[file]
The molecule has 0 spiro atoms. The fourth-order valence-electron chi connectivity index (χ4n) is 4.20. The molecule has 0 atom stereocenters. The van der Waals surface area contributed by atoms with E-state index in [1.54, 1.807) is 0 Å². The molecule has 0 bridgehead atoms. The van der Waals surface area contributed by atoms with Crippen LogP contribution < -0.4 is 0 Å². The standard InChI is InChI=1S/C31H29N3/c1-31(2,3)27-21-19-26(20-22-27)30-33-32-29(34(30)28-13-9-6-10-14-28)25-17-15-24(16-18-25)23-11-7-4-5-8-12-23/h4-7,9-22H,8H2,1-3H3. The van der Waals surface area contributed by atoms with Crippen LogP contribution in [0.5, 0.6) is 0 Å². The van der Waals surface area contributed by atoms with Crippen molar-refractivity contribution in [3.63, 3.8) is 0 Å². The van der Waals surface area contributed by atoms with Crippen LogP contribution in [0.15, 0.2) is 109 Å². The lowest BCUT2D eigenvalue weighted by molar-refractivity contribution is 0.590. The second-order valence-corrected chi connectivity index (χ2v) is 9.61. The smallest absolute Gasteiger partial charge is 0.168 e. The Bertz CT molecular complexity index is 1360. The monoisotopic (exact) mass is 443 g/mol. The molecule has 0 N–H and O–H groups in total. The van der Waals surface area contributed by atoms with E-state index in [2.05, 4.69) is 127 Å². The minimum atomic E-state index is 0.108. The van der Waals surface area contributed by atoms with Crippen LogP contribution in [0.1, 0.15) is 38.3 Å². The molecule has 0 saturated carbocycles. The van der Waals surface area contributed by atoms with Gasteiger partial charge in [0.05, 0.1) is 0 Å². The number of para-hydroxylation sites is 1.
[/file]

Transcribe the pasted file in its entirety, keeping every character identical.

The molecule has 0 spiro atoms. The fourth-order valence-electron chi connectivity index (χ4n) is 4.20. The molecule has 0 atom stereocenters. The van der Waals surface area contributed by atoms with E-state index in [1.54, 1.807) is 0 Å². The molecule has 0 bridgehead atoms. The van der Waals surface area contributed by atoms with Crippen LogP contribution < -0.4 is 0 Å². The standard InChI is InChI=1S/C31H29N3/c1-31(2,3)27-21-19-26(20-22-27)30-33-32-29(34(30)28-13-9-6-10-14-28)25-17-15-24(16-18-25)23-11-7-4-5-8-12-23/h4-7,9-22H,8H2,1-3H3. The van der Waals surface area contributed by atoms with Crippen LogP contribution in [0.5, 0.6) is 0 Å². The van der Waals surface area contributed by atoms with Crippen molar-refractivity contribution in [3.63, 3.8) is 0 Å². The van der Waals surface area contributed by atoms with Crippen LogP contribution in [0.15, 0.2) is 109 Å². The lowest BCUT2D eigenvalue weighted by molar-refractivity contribution is 0.590. The second-order valence-corrected chi connectivity index (χ2v) is 9.61. The smallest absolute Gasteiger partial charge is 0.168 e. The Bertz CT molecular complexity index is 1360. The monoisotopic (exact) mass is 443 g/mol. The molecule has 0 N–H and O–H groups in total. The van der Waals surface area contributed by atoms with E-state index in [2.05, 4.69) is 127 Å². The minimum atomic E-state index is 0.108. The van der Waals surface area contributed by atoms with Crippen LogP contribution in [0.1, 0.15) is 38.3 Å². The molecule has 0 saturated carbocycles. The van der Waals surface area contributed by atoms with Gasteiger partial charge in [0.05, 0.1) is 0 Å². The number of para-hydroxylation sites is 1.